Mass media is also not free in the same way as in Western Europe. Freedom of the press was limited since before, and several editorials have in recent years been closed down by authorities or put under forced management with new, government-led management. After the attempted coup in 2016, the state took control of the news reporting. 45 magazines were closed since the authorities triggered a clap-hunt on the media, mainly press related to the Gülen movement.

According to the EU, Turkish law has a sweeping definition of “terrorism”, which makes no distinction between political views and the use of force. President Erdoğan has been accused of trivializing the term by calling virtually all critics “traitors” or “terrorists”. Anyone who questions the war against the PKK or advocates a Kurdish state risks prosecution. Nor can it be said that Armenians were subjected to genocide during the First World War. Nobel laureate Orhan Pamuk is one of the voices the state has tried to silence with the notorious section 301 of the Criminal Code, which is aimed at the person who insults government bodies or “Turkish” (2008 changed to “the Turkish nation”).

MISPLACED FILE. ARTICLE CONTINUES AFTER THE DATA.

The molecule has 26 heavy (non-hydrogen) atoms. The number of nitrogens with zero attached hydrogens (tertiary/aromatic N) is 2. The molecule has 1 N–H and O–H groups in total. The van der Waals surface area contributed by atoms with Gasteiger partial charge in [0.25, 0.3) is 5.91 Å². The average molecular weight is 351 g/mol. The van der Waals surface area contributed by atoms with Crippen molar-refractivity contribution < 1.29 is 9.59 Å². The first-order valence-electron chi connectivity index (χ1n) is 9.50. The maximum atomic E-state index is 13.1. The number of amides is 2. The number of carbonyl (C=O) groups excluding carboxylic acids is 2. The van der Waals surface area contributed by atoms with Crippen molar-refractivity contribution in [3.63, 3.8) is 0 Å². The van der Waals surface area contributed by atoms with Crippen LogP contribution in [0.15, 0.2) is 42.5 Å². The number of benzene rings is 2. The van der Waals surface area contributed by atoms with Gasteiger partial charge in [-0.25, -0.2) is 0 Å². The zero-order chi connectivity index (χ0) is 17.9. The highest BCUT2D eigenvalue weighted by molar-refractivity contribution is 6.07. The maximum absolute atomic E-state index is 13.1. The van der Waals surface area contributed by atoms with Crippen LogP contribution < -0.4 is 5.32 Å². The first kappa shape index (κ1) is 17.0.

On such grounds, the authorities also intervene in the media. The Zaman newspaper, which supported the president’s opponents in the Gülen movement, and the opposition newspaper Cumhuriyet (the country’s oldest) have been arraigned on staff by arrests and trials. Newspaper deaths following the coup attempt also hit Özgür Gündem, the country’s first daily newspaper devoted entirely to Kurdish issues, and liberal Taraf, who made himself known for digging journalism with the cape aimed at power holders.

Media that is not directly or indirectly under state control is characterized by self-censorship.

A 2019 report from the think tank Seta, which is close to the government, effectively lists a number of journalists working for foreign media.

In 1991, a ban on publishing books and newspapers in Kurdish was lifted, but Kurdish-language newspapers remained censored, confiscated or banned. Following the coup attempt in 2016, the authorities’ actions were sharpened.